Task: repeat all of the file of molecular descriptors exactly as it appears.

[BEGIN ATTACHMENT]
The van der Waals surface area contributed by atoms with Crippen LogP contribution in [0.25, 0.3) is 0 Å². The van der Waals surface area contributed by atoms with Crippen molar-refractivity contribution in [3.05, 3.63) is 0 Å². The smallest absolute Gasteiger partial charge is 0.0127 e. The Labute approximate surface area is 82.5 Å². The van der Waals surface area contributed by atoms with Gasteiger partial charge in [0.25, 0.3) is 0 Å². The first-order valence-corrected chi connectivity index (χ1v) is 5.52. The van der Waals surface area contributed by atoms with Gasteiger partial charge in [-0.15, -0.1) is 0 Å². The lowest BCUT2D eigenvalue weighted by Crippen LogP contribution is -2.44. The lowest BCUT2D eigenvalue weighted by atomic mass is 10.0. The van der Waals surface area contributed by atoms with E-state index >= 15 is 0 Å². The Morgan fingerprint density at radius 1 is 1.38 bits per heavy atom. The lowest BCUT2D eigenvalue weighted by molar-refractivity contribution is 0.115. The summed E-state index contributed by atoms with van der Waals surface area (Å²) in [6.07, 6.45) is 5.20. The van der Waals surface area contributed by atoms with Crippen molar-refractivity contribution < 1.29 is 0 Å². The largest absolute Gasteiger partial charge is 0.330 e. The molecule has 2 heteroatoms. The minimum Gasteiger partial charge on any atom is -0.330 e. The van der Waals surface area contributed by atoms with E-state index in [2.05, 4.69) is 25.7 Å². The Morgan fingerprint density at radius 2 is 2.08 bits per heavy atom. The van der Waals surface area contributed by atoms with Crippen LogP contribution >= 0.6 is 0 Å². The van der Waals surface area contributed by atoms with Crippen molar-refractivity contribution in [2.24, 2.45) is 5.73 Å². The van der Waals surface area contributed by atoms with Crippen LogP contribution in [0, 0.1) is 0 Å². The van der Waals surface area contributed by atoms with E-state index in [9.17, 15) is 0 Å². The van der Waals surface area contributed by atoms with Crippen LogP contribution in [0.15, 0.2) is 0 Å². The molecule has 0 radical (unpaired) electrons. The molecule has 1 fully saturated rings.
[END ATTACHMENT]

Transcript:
The van der Waals surface area contributed by atoms with Crippen LogP contribution in [0.25, 0.3) is 0 Å². The van der Waals surface area contributed by atoms with Crippen molar-refractivity contribution in [3.05, 3.63) is 0 Å². The smallest absolute Gasteiger partial charge is 0.0127 e. The Labute approximate surface area is 82.5 Å². The van der Waals surface area contributed by atoms with Gasteiger partial charge in [0.25, 0.3) is 0 Å². The first-order valence-corrected chi connectivity index (χ1v) is 5.52. The van der Waals surface area contributed by atoms with Gasteiger partial charge in [-0.15, -0.1) is 0 Å². The lowest BCUT2D eigenvalue weighted by Crippen LogP contribution is -2.44. The lowest BCUT2D eigenvalue weighted by atomic mass is 10.0. The van der Waals surface area contributed by atoms with E-state index >= 15 is 0 Å². The Morgan fingerprint density at radius 1 is 1.38 bits per heavy atom. The lowest BCUT2D eigenvalue weighted by molar-refractivity contribution is 0.115. The summed E-state index contributed by atoms with van der Waals surface area (Å²) in [6.07, 6.45) is 5.20. The van der Waals surface area contributed by atoms with Crippen molar-refractivity contribution < 1.29 is 0 Å². The largest absolute Gasteiger partial charge is 0.330 e. The molecule has 2 heteroatoms. The minimum Gasteiger partial charge on any atom is -0.330 e. The van der Waals surface area contributed by atoms with E-state index in [2.05, 4.69) is 25.7 Å². The Morgan fingerprint density at radius 2 is 2.08 bits per heavy atom. The van der Waals surface area contributed by atoms with Crippen LogP contribution >= 0.6 is 0 Å². The van der Waals surface area contributed by atoms with Crippen molar-refractivity contribution in [2.24, 2.45) is 5.73 Å². The van der Waals surface area contributed by atoms with Crippen LogP contribution in [0, 0.1) is 0 Å². The van der Waals surface area contributed by atoms with E-state index in [9.17, 15) is 0 Å². The van der Waals surface area contributed by atoms with Crippen LogP contribution in [0.15, 0.2) is 0 Å². The molecule has 0 radical (unpaired) electrons. The molecule has 1 fully saturated rings.